Russian ships in Sevastopol hit by missile attack despite camouflage | ET REALITY


  • The Russians have long feared losing warships to Ukrainian drone attacks.
  • They even painted some ships with camouflage stripes, hoping to confuse the drones’ sensors.
  • But the latest Ukrainian missile attack on a shipyard in Sevastopol damaged two ships anyway.

The success of the latest from Ukraine missile attack on an important shipyard in Russian-controlled Crimea seems to show how useless Russia’s defenses were.

In June, HI Sutton open source naval researcher Dark bands of paint were observed on Russian warships in Sevastopol, which at the time were thought to be a form of camouflage used for confuse Ukrainian maritime drones.

At least four ships had these paint stripes, including the Russian frigate Admiral Essen, seen via satellite images in the port of Sevastopol in Crimea on June 22.

“It seems that in this case the camouflage is mainly aimed at ensuring that, at very long distances, a low-quality electro-optical sensor cannot distinguish the vessel from background noise,” Sidharth Kaushala maritime energy researcher at the Royal United Services Institute in London told Insider in July.

If the Russians thought paint would provide enough defense, Ukraine proved them wrong this week.

The Russian Black Sea Fleet base in Sevastopol, a city in Russian-controlled Crimea, was attacked by missiles in the early hours of Wednesday.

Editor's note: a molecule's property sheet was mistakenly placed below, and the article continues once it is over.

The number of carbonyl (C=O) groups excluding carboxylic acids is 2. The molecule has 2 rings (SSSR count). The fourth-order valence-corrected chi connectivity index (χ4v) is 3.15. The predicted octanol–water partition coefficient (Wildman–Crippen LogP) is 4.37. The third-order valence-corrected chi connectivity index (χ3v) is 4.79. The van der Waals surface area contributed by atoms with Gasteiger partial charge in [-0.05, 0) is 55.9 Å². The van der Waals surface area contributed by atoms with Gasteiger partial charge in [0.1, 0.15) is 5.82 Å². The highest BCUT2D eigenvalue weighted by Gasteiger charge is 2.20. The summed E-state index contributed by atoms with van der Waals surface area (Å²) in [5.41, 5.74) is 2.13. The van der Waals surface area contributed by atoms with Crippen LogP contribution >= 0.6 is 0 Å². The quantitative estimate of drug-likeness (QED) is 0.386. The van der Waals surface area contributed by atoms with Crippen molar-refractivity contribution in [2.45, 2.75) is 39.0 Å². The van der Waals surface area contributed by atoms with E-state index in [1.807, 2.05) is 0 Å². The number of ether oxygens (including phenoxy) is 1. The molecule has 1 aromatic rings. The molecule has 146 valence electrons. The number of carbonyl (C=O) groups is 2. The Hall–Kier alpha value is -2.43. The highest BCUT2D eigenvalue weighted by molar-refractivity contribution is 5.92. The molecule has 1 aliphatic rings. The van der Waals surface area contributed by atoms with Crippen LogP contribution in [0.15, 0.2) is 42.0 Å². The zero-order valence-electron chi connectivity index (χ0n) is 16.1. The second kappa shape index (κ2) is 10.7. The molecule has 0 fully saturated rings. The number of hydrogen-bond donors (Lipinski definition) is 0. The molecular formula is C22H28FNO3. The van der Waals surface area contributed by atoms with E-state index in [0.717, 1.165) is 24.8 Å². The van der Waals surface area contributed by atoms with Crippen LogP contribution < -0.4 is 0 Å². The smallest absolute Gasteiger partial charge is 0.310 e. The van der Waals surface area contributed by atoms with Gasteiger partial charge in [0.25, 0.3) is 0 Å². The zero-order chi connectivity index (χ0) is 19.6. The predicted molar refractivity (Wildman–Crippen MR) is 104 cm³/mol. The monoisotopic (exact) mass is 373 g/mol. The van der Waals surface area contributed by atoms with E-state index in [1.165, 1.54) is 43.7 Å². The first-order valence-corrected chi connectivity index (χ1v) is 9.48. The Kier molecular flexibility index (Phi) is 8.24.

Two ships were damaged while being repaired, according to a statement of the Russian Ministry of Defense. The statement does not specify which vessels were hit in the attack.

According to images and photographs of the explosion, the two targets hit by the missiles appeared to be a submarine and a landing craft. It is unclear whether the two ships hit in Wednesday’s attack had camouflage stripes painted on them.

Ukraine’s plans to attack Sevastopol and the Russian Navy fleet have been slow in coming. They date back to September 2022, when Elon Musk refused to activate access to Starlink satelliteswhich could have been used for guide Ukrainian drones to their targets in Crimeaaccording to an extract from Walter Isaacson-Book written about Musk.

Musk, for his part, has defended his decision not to activate access to Starlink in Crimea.

In an appearance on a podcast uploaded to X on Tuesday, Musk said that allowing such an attack, in his opinion, could have resulted in a “mini Pearl Harbor” and “a massive escalation of hostilities.”

One year later, the same type of attack happened anyway.

Representatives from Russia’s Defense Ministry did not immediately respond to an Insider request for comment sent outside normal business hours.

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